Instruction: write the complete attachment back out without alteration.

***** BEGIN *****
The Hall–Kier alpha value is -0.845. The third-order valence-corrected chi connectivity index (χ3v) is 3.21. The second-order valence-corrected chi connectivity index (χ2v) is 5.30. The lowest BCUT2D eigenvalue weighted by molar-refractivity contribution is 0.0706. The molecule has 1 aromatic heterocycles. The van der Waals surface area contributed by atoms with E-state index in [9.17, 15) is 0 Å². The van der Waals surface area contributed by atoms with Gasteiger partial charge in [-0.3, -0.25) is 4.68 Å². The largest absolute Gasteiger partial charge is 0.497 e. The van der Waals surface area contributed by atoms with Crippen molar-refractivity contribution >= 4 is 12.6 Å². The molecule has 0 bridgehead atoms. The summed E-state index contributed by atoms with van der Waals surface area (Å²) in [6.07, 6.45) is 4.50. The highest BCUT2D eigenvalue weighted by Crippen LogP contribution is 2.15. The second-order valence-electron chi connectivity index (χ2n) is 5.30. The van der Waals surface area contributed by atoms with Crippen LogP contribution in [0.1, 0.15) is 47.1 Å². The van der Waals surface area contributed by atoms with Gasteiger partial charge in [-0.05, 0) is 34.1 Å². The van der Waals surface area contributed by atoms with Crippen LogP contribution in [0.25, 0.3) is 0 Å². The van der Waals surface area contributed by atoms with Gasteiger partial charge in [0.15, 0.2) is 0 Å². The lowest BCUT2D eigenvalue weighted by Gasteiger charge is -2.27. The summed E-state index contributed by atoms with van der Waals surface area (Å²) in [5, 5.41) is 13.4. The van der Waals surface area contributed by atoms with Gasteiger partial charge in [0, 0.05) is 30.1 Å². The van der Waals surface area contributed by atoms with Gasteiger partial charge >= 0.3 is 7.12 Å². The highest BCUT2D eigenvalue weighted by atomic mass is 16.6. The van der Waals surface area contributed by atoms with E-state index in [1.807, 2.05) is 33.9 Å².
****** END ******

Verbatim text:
The Hall–Kier alpha value is -0.845. The third-order valence-corrected chi connectivity index (χ3v) is 3.21. The second-order valence-corrected chi connectivity index (χ2v) is 5.30. The lowest BCUT2D eigenvalue weighted by molar-refractivity contribution is 0.0706. The molecule has 1 aromatic heterocycles. The van der Waals surface area contributed by atoms with E-state index in [9.17, 15) is 0 Å². The van der Waals surface area contributed by atoms with Gasteiger partial charge in [-0.3, -0.25) is 4.68 Å². The largest absolute Gasteiger partial charge is 0.497 e. The van der Waals surface area contributed by atoms with Crippen molar-refractivity contribution >= 4 is 12.6 Å². The molecule has 0 bridgehead atoms. The summed E-state index contributed by atoms with van der Waals surface area (Å²) in [6.07, 6.45) is 4.50. The highest BCUT2D eigenvalue weighted by Crippen LogP contribution is 2.15. The second-order valence-electron chi connectivity index (χ2n) is 5.30. The van der Waals surface area contributed by atoms with Crippen LogP contribution in [0.1, 0.15) is 47.1 Å². The van der Waals surface area contributed by atoms with Gasteiger partial charge in [-0.05, 0) is 34.1 Å². The van der Waals surface area contributed by atoms with Crippen LogP contribution in [0.25, 0.3) is 0 Å². The van der Waals surface area contributed by atoms with Gasteiger partial charge in [0.15, 0.2) is 0 Å². The lowest BCUT2D eigenvalue weighted by Gasteiger charge is -2.27. The summed E-state index contributed by atoms with van der Waals surface area (Å²) in [5, 5.41) is 13.4. The van der Waals surface area contributed by atoms with Gasteiger partial charge in [0, 0.05) is 30.1 Å². The van der Waals surface area contributed by atoms with Gasteiger partial charge >= 0.3 is 7.12 Å². The highest BCUT2D eigenvalue weighted by atomic mass is 16.6. The van der Waals surface area contributed by atoms with E-state index in [1.807, 2.05) is 33.9 Å².